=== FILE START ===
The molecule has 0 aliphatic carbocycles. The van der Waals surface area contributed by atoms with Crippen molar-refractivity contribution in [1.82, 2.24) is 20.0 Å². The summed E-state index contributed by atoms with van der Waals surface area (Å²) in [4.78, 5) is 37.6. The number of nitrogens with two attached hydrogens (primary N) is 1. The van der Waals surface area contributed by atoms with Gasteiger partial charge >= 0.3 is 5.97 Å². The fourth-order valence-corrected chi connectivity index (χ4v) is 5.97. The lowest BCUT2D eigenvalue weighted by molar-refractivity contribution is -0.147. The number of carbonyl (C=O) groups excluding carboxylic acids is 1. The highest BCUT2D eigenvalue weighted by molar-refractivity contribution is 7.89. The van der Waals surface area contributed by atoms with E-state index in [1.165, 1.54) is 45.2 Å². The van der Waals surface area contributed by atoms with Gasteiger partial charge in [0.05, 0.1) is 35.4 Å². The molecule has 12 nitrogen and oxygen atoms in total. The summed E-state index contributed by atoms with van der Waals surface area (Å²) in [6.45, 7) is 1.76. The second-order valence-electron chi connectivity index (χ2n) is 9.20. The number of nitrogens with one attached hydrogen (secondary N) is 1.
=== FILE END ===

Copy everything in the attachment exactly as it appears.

The molecule has 0 aliphatic carbocycles. The van der Waals surface area contributed by atoms with Crippen molar-refractivity contribution in [1.82, 2.24) is 20.0 Å². The summed E-state index contributed by atoms with van der Waals surface area (Å²) in [4.78, 5) is 37.6. The number of nitrogens with two attached hydrogens (primary N) is 1. The van der Waals surface area contributed by atoms with Gasteiger partial charge >= 0.3 is 5.97 Å². The fourth-order valence-corrected chi connectivity index (χ4v) is 5.97. The lowest BCUT2D eigenvalue weighted by molar-refractivity contribution is -0.147. The number of carbonyl (C=O) groups excluding carboxylic acids is 1. The highest BCUT2D eigenvalue weighted by molar-refractivity contribution is 7.89. The van der Waals surface area contributed by atoms with E-state index in [1.165, 1.54) is 45.2 Å². The van der Waals surface area contributed by atoms with Gasteiger partial charge in [0.05, 0.1) is 35.4 Å². The molecule has 12 nitrogen and oxygen atoms in total. The summed E-state index contributed by atoms with van der Waals surface area (Å²) in [6.45, 7) is 1.76. The second-order valence-electron chi connectivity index (χ2n) is 9.20. The number of nitrogens with one attached hydrogen (secondary N) is 1.